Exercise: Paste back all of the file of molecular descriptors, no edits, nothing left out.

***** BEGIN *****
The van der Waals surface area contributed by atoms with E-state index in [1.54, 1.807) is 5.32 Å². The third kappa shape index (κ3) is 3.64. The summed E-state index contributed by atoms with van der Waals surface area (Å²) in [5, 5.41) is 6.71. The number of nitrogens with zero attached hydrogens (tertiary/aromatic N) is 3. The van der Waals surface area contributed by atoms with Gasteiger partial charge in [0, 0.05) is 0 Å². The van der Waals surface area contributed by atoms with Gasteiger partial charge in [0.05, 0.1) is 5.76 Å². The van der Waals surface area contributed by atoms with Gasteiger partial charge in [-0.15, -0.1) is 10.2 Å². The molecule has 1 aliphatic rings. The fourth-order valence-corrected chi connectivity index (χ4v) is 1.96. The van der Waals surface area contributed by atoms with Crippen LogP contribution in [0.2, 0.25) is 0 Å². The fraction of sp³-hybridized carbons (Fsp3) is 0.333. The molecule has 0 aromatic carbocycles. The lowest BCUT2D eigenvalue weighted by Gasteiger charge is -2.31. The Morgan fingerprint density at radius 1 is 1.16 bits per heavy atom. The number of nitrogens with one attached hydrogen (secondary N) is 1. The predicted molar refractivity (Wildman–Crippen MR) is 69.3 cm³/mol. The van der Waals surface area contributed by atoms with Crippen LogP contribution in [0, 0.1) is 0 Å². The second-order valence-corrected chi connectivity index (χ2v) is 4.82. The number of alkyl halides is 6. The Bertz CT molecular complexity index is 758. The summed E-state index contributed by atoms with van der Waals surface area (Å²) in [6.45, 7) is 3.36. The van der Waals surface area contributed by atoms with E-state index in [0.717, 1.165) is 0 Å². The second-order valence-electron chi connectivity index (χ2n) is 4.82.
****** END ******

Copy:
The van der Waals surface area contributed by atoms with E-state index in [1.54, 1.807) is 5.32 Å². The third kappa shape index (κ3) is 3.64. The summed E-state index contributed by atoms with van der Waals surface area (Å²) in [5, 5.41) is 6.71. The number of nitrogens with zero attached hydrogens (tertiary/aromatic N) is 3. The van der Waals surface area contributed by atoms with Gasteiger partial charge in [0, 0.05) is 0 Å². The van der Waals surface area contributed by atoms with Gasteiger partial charge in [0.05, 0.1) is 5.76 Å². The van der Waals surface area contributed by atoms with Gasteiger partial charge in [-0.15, -0.1) is 10.2 Å². The molecule has 1 aliphatic rings. The fourth-order valence-corrected chi connectivity index (χ4v) is 1.96. The van der Waals surface area contributed by atoms with Crippen LogP contribution in [0.2, 0.25) is 0 Å². The fraction of sp³-hybridized carbons (Fsp3) is 0.333. The molecule has 0 aromatic carbocycles. The lowest BCUT2D eigenvalue weighted by Gasteiger charge is -2.31. The Morgan fingerprint density at radius 1 is 1.16 bits per heavy atom. The number of nitrogens with one attached hydrogen (secondary N) is 1. The predicted molar refractivity (Wildman–Crippen MR) is 69.3 cm³/mol. The van der Waals surface area contributed by atoms with Crippen LogP contribution in [0, 0.1) is 0 Å². The second-order valence-corrected chi connectivity index (χ2v) is 4.82. The number of alkyl halides is 6. The Bertz CT molecular complexity index is 758. The summed E-state index contributed by atoms with van der Waals surface area (Å²) in [6.45, 7) is 3.36. The van der Waals surface area contributed by atoms with E-state index in [0.717, 1.165) is 0 Å². The second-order valence-electron chi connectivity index (χ2n) is 4.82.